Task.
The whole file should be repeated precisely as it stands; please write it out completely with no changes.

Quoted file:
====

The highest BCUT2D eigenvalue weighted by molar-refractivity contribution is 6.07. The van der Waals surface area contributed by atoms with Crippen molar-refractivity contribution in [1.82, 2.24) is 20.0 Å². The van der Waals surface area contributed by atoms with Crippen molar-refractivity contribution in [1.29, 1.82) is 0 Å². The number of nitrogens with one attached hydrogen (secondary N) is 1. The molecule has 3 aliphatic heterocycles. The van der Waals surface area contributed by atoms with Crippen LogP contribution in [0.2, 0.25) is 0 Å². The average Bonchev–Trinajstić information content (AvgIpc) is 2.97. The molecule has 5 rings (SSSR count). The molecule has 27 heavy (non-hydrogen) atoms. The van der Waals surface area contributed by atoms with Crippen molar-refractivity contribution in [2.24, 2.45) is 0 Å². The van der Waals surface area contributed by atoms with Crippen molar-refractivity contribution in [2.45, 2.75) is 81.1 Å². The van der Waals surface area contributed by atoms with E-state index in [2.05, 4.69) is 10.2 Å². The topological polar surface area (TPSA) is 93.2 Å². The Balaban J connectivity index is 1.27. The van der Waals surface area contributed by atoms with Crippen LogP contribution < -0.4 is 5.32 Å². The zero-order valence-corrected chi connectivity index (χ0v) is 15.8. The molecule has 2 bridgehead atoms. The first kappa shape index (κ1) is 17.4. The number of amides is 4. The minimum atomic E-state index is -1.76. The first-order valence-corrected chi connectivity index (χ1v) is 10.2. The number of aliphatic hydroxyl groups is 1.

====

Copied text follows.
The highest BCUT2D eigenvalue weighted by molar-refractivity contribution is 6.07. The van der Waals surface area contributed by atoms with Crippen molar-refractivity contribution in [1.82, 2.24) is 20.0 Å². The van der Waals surface area contributed by atoms with Crippen molar-refractivity contribution in [1.29, 1.82) is 0 Å². The number of nitrogens with one attached hydrogen (secondary N) is 1. The molecule has 3 aliphatic heterocycles. The van der Waals surface area contributed by atoms with Crippen LogP contribution in [0.2, 0.25) is 0 Å². The average Bonchev–Trinajstić information content (AvgIpc) is 2.97. The molecule has 5 rings (SSSR count). The molecule has 27 heavy (non-hydrogen) atoms. The van der Waals surface area contributed by atoms with Crippen molar-refractivity contribution in [2.24, 2.45) is 0 Å². The van der Waals surface area contributed by atoms with Crippen molar-refractivity contribution in [2.45, 2.75) is 81.1 Å². The van der Waals surface area contributed by atoms with E-state index in [2.05, 4.69) is 10.2 Å². The topological polar surface area (TPSA) is 93.2 Å². The Balaban J connectivity index is 1.27. The van der Waals surface area contributed by atoms with Crippen LogP contribution < -0.4 is 5.32 Å². The zero-order valence-corrected chi connectivity index (χ0v) is 15.8. The molecule has 2 bridgehead atoms. The first kappa shape index (κ1) is 17.4. The number of amides is 4. The minimum atomic E-state index is -1.76. The first-order valence-corrected chi connectivity index (χ1v) is 10.2. The number of aliphatic hydroxyl groups is 1.